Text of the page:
Nonsense verse written a century ago still relevant for our rulers and bizarre rules

Sukumar Ray’s poetry resonates even a century later. What does that say about our rules and rulers?

Nonsense verse written a century ago still relevant for our rulers and bizarre rules

Sanjukta Basu

He is known as the poet of nonsense verse in Bengali meant for children and written a century ago. But there is greater appreciation now of his verse as satire. A re-look at the poems suggest that the more things change, the more they remain the same!

Take for example the verse ‘Ekushey Ain’ or 21 Rules, published in 1922 and barely a month before colonial rulers cracked down on writers and poets. The poem speaks of bizarre laws that provided for the arrest of poets and punishment for snoring. Strict rules were laid down for people who tumbled down the road, the punishment for which was a fine of Rs 21, an astronomical sum a century ago. And if you sneezed without a license, the cops would force you to sneeze 21 times, the poet added with his tongue-in-cheek.

Translations never quite do justice to the original or manage to evoke the outrage and laughter that his poems, still very popular in Bengal, trigger. Some of them were brilliantly translated by Satyajit Ray, the poet’s son and celebrated director.

Comparing the ruler to an eccentric lord Shiva (remember the North Indian phrase Shiv Ji ki Baraat?), this is what Sukumar Ray penned :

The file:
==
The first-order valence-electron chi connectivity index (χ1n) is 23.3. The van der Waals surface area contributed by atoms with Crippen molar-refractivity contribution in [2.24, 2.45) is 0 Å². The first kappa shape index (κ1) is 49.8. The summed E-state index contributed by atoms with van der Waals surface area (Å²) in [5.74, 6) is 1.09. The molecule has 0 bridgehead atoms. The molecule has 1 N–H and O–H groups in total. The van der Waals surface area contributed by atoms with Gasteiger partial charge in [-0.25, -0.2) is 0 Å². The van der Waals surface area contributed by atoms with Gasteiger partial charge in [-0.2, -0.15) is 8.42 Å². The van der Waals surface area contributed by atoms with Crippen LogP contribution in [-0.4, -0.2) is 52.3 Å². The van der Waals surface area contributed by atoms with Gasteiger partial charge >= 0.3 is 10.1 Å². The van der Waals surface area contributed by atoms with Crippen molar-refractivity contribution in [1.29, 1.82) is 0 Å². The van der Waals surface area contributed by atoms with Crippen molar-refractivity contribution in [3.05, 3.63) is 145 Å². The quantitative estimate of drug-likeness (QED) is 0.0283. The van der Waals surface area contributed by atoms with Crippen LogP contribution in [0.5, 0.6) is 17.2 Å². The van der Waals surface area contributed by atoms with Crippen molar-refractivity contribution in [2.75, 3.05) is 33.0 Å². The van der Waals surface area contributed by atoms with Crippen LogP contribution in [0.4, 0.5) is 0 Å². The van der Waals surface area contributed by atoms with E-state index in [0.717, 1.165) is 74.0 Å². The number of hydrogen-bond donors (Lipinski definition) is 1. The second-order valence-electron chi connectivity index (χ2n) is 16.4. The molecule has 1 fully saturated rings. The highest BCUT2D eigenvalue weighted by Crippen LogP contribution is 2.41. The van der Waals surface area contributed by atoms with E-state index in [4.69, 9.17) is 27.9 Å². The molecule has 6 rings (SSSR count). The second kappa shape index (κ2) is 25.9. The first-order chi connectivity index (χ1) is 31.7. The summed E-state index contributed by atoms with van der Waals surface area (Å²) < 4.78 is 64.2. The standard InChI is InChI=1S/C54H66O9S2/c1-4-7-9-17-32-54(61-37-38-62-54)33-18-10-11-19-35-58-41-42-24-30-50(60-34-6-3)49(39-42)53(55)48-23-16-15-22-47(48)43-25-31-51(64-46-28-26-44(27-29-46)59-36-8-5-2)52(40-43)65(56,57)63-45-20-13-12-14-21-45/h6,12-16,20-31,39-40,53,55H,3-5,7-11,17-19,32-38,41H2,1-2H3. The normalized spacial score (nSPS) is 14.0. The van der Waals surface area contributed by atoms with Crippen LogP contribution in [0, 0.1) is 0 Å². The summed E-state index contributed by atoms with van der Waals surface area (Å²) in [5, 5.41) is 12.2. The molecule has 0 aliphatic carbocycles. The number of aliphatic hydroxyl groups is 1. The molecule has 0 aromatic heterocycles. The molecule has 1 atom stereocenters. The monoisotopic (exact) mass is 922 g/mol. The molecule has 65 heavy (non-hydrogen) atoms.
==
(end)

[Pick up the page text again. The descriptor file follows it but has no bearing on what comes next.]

“In Shiva's homeland, the rules are quite strange, as I can truly attest,
If someone slips, and falls by err, police come by to arrest.
Your ordeal continues inside of a court room,
Where judges are ready to fine you a fortune…” -

“But this isn't the worst of it, by any means really,
for those who write poems, their punishment is silly,
they're placed in a cage under strict lock and key,
with no chance of exile, or option to flee…

One last offence, that's punishable by law,
Is snoring at all - it's seen as a flaw…”

“For sneezing before six, a ticket is needed,
Without this in hand, you will be ill-treated -
They beat you like drums, and snuff up your nose,
You sneeze not just once, but 21 blows!
The fine for teeth-chattering is 4 Rupees flat,
For growing a moustache a bit more than that -

A hundred years later, life is imitating art in India and adults are getting arrested for falling in love or following a religion of their choice. Stand-up comics and cartoonists are getting hauled up for contempt of court. What does it tell us about rulers? In a poem on the ‘King of Bombaria’, he wrote:

The queen, who seldom goes to bed,
Straps a pillow round her head.
The courtiers - or so I'm told -
Turn cartwheels when they have a cold

As 2020 draws to a close, India more than ever resembles the empire of Bombaria.

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